12. Mean alveolar bone crest height decrement in subjects with an osteoporosis risk

    Science.gov (United States)

    Effrianto, H. P. S.; Priminiarti, M.; Makes, B. N.

    2017-08-01

    People 40-75 years of age have an osteoporosis risk that may be signaled by a decrease in alveolar bone crest height. Thus, this measure can be used as an indicator of osteoporosis risk. This study was conducted to provide a database of decreased alveolar bone crest heights in ages at risk of osteoporosis by using intraoral radiographs. Forty periapical radiographs of the posterior region of tooth 36 (or 46) were measured twice at different times by two different observers. The interproximal decrease in alveolar bone crest height was measured from the alveolar bone crest to the cementoenamel junction (CEJ) for each tooth on the mesial and distal sides using a ruler (mm). The mean decrease in alveolar bone crest height in at-risk ages for osteoporosis was 3.50±1.085 mm, with a mean of 3.15±0.864 mm for those 45-59 years of age, and 3.90±1.156 mm for those aged 60-75 years. The mean decrease in alveolar bone crest height in people 60-75 years of age was larger than in people 45-59 years of age. There was a medium correlation between age and decreased alveolar bone crest height.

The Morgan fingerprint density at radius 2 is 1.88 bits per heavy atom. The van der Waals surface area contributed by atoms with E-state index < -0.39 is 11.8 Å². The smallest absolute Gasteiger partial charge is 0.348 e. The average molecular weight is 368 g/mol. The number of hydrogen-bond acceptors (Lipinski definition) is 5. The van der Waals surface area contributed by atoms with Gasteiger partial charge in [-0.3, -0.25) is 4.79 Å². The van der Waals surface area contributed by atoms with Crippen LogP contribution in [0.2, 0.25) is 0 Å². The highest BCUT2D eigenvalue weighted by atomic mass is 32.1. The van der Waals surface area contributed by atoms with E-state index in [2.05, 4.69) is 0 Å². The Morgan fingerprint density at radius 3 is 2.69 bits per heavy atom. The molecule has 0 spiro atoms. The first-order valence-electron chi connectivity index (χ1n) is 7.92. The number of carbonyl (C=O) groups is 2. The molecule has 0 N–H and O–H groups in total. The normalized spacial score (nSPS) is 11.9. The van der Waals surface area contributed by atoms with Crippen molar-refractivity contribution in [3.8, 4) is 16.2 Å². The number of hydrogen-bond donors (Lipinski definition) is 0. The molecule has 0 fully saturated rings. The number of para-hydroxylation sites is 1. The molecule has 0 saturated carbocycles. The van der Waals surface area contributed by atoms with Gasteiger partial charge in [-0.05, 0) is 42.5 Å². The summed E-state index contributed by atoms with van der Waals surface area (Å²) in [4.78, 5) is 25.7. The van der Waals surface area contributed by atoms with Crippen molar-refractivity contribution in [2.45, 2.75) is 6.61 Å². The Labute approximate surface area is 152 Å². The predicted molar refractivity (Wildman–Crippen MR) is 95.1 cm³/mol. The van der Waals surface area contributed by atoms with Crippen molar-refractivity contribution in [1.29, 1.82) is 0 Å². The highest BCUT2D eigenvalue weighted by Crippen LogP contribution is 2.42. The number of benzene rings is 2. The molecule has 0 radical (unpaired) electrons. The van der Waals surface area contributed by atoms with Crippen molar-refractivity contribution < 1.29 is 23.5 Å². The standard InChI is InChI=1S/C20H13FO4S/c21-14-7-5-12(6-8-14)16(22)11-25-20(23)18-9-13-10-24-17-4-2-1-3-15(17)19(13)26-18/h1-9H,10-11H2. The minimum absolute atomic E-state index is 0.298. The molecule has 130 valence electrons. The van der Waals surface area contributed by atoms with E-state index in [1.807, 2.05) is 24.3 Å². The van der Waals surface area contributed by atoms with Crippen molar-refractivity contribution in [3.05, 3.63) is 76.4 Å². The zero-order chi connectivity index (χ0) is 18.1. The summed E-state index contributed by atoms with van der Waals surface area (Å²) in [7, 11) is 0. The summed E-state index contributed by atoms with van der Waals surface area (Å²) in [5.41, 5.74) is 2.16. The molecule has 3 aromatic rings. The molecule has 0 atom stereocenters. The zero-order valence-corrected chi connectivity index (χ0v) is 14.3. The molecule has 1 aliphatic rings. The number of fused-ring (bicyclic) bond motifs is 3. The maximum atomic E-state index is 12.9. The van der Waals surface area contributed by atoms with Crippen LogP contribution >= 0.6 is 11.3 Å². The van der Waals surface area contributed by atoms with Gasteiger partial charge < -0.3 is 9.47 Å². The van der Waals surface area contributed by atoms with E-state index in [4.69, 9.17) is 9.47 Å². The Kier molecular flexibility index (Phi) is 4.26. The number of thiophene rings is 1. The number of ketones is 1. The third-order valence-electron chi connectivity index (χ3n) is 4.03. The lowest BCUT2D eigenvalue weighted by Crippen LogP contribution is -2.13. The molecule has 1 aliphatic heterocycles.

13. Fetal Alcohol Spectrum Disorder (FASD Associated Neural Defects: Complex Mechanisms and Potential Therapeutic Targets

    Directory of Open Access Journals (Sweden)

    James A. Marrs

    2013-06-01